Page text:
What if a T - Rex followed your son home?
Would you let him keep it as a pet?
That's the premise of this comic book (sorry, graphic
novel) by Doug TenNapel.
The language and situations are fairly realistic and
mature (once you accept that a living T-Rex survived
millennia buried in a cave and is dog like except for
the eating cows business).
The dinosaur's giant bodily functions come off big in
the book. Very enjoyable for younger readers, but
you'll have to decide if you want them to read the
words p--- and c--- and enjoy the graphic pictures
The family relationships are to the far side of ideal.
The dad complains about his boy's dog right before
a vehicle kills it, and the parents are delighted to
dump their grieving son with his grampa for the
whole summer. Another boy is a bully (he makes Ely
eat dog p---) because his father has abandoned the
family. Other adults also behave selfishly.
Only the Grampa is wise and kindly, but he's also
manipulative and prevaricates a lot. Also, you have to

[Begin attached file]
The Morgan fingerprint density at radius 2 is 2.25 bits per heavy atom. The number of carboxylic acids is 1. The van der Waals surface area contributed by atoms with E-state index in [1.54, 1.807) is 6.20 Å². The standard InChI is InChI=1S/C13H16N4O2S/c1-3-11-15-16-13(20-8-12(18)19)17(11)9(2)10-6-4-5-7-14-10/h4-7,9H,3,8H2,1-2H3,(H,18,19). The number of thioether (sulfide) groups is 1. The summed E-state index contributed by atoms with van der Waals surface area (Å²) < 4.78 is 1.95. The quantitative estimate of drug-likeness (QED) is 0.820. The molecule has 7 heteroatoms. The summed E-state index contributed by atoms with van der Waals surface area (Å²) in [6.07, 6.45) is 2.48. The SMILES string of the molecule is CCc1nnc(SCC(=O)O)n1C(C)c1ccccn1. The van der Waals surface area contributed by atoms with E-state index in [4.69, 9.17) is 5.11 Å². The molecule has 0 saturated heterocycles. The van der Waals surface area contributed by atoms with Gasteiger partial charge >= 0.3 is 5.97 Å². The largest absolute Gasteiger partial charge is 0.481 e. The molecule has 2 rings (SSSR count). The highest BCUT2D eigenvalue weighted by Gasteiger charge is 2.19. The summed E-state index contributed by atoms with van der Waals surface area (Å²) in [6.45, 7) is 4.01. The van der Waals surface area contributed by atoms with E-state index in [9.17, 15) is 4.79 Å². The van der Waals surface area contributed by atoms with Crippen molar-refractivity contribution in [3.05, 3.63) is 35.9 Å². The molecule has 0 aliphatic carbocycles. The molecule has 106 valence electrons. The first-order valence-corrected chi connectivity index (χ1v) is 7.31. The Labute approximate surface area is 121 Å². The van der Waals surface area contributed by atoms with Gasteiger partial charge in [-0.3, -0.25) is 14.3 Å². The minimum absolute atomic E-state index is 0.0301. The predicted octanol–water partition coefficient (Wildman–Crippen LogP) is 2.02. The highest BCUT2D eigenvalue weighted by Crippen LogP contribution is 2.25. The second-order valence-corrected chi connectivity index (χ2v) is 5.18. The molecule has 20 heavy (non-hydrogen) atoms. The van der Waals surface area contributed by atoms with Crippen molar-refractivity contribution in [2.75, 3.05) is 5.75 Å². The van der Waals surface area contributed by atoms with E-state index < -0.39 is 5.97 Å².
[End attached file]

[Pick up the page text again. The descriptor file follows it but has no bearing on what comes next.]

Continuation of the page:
question his sanity. Sure, the kid would be upset if he
couldn't keep the T-Rex. But those people who just lost
their house to the dinosaur look pretty upset too . . .
If your kid likes dinosaurs, or you're looking for a well-
illustrated story for reading ages 6 - 12, I still recommend the book. It's a comic book (I mean graphic novel) after all,
with a silly premise. The somewhat realistic portrayal of adult motivations are likely meant to amuse the adults.
The treatment of bullies may be of special interest to readers
with autism and may open discussions for all readers (Why do
you think Randy says mean things? Is Randy happy or unhappy?
Why? Do you think the other kids should tease Randy about his
Readers who like color pictures and few words per page will
"You can't expect a creature to just eat all of your problems away."
with color by Katherine Garner
Graphix, A division of Scholastic